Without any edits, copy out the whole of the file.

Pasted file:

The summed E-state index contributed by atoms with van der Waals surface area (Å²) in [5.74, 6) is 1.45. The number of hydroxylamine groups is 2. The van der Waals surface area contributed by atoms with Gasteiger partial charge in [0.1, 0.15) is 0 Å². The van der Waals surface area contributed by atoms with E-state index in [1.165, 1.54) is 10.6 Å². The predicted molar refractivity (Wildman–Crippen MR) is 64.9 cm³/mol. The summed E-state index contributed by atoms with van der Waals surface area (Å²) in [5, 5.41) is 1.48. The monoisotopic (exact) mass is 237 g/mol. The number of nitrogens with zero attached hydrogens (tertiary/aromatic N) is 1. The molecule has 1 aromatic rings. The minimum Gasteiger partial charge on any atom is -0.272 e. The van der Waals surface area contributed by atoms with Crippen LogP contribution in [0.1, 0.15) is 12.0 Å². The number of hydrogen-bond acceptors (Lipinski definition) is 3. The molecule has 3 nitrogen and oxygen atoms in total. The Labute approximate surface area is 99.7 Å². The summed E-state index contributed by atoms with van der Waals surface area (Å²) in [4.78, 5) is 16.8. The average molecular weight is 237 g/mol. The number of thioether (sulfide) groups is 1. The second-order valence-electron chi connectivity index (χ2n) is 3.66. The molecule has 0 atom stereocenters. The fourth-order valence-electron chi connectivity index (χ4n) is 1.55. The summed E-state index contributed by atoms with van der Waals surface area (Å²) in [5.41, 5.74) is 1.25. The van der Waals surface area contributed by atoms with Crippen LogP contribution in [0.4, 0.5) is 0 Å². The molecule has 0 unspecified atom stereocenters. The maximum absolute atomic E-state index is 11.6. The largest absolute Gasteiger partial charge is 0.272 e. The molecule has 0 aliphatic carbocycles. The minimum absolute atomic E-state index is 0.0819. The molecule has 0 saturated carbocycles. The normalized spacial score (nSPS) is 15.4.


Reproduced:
The summed E-state index contributed by atoms with van der Waals surface area (Å²) in [5.74, 6) is 1.45. The number of hydroxylamine groups is 2. The van der Waals surface area contributed by atoms with Gasteiger partial charge in [0.1, 0.15) is 0 Å². The van der Waals surface area contributed by atoms with E-state index in [1.165, 1.54) is 10.6 Å². The predicted molar refractivity (Wildman–Crippen MR) is 64.9 cm³/mol. The summed E-state index contributed by atoms with van der Waals surface area (Å²) in [5, 5.41) is 1.48. The monoisotopic (exact) mass is 237 g/mol. The number of nitrogens with zero attached hydrogens (tertiary/aromatic N) is 1. The molecule has 1 aromatic rings. The minimum Gasteiger partial charge on any atom is -0.272 e. The van der Waals surface area contributed by atoms with Crippen LogP contribution in [0.1, 0.15) is 12.0 Å². The number of hydrogen-bond acceptors (Lipinski definition) is 3. The molecule has 3 nitrogen and oxygen atoms in total. The Labute approximate surface area is 99.7 Å². The summed E-state index contributed by atoms with van der Waals surface area (Å²) in [4.78, 5) is 16.8. The average molecular weight is 237 g/mol. The number of thioether (sulfide) groups is 1. The second-order valence-electron chi connectivity index (χ2n) is 3.66. The molecule has 0 atom stereocenters. The fourth-order valence-electron chi connectivity index (χ4n) is 1.55. The summed E-state index contributed by atoms with van der Waals surface area (Å²) in [5.41, 5.74) is 1.25. The van der Waals surface area contributed by atoms with Crippen LogP contribution in [0.4, 0.5) is 0 Å². The molecule has 0 unspecified atom stereocenters. The maximum absolute atomic E-state index is 11.6. The largest absolute Gasteiger partial charge is 0.272 e. The molecule has 0 aliphatic carbocycles. The minimum absolute atomic E-state index is 0.0819. The molecule has 0 saturated carbocycles. The normalized spacial score (nSPS) is 15.4.